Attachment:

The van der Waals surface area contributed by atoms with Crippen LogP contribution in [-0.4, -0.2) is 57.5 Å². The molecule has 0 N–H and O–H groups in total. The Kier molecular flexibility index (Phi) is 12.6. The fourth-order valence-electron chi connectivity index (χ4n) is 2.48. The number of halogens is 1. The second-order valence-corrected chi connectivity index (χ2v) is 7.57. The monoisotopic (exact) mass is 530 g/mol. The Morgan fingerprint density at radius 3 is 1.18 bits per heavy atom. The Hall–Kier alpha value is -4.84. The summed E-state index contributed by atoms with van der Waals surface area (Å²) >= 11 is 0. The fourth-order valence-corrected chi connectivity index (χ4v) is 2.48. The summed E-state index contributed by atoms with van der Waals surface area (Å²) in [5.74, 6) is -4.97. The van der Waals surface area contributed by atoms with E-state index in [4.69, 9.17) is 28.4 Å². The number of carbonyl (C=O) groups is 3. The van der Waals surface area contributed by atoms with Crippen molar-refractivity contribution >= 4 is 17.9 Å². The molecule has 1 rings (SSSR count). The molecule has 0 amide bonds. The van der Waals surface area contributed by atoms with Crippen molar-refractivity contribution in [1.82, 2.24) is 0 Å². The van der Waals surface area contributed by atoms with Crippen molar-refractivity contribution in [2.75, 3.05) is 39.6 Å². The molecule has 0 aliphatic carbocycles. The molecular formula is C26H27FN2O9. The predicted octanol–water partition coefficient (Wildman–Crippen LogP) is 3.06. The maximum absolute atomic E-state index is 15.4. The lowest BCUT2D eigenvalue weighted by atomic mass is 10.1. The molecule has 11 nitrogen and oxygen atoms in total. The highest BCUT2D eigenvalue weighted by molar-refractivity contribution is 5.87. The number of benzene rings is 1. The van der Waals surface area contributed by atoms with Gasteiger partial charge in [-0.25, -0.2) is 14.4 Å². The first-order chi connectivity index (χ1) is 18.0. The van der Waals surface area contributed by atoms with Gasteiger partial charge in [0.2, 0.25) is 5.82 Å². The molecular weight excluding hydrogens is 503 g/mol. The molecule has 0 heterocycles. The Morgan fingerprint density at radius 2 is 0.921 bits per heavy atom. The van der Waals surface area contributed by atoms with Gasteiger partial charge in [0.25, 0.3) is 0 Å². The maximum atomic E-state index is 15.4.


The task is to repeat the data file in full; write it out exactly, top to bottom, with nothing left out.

The van der Waals surface area contributed by atoms with Crippen LogP contribution in [-0.4, -0.2) is 57.5 Å². The molecule has 0 N–H and O–H groups in total. The Kier molecular flexibility index (Phi) is 12.6. The fourth-order valence-electron chi connectivity index (χ4n) is 2.48. The number of halogens is 1. The second-order valence-corrected chi connectivity index (χ2v) is 7.57. The monoisotopic (exact) mass is 530 g/mol. The Morgan fingerprint density at radius 3 is 1.18 bits per heavy atom. The Hall–Kier alpha value is -4.84. The summed E-state index contributed by atoms with van der Waals surface area (Å²) >= 11 is 0. The fourth-order valence-corrected chi connectivity index (χ4v) is 2.48. The summed E-state index contributed by atoms with van der Waals surface area (Å²) in [5.74, 6) is -4.97. The van der Waals surface area contributed by atoms with E-state index in [4.69, 9.17) is 28.4 Å². The number of carbonyl (C=O) groups is 3. The van der Waals surface area contributed by atoms with Crippen molar-refractivity contribution >= 4 is 17.9 Å². The molecule has 1 rings (SSSR count). The molecule has 0 amide bonds. The van der Waals surface area contributed by atoms with Crippen molar-refractivity contribution in [1.82, 2.24) is 0 Å². The van der Waals surface area contributed by atoms with Crippen molar-refractivity contribution in [2.75, 3.05) is 39.6 Å². The molecule has 0 aliphatic carbocycles. The molecular formula is C26H27FN2O9. The predicted octanol–water partition coefficient (Wildman–Crippen LogP) is 3.06. The maximum absolute atomic E-state index is 15.4. The lowest BCUT2D eigenvalue weighted by atomic mass is 10.1. The molecule has 11 nitrogen and oxygen atoms in total. The highest BCUT2D eigenvalue weighted by molar-refractivity contribution is 5.87. The number of benzene rings is 1. The van der Waals surface area contributed by atoms with Gasteiger partial charge in [-0.25, -0.2) is 14.4 Å². The first-order chi connectivity index (χ1) is 18.0. The van der Waals surface area contributed by atoms with Gasteiger partial charge in [0.2, 0.25) is 5.82 Å². The molecular weight excluding hydrogens is 503 g/mol. The molecule has 0 heterocycles. The Morgan fingerprint density at radius 2 is 0.921 bits per heavy atom. The van der Waals surface area contributed by atoms with Gasteiger partial charge in [0.25, 0.3) is 0 Å². The maximum atomic E-state index is 15.4.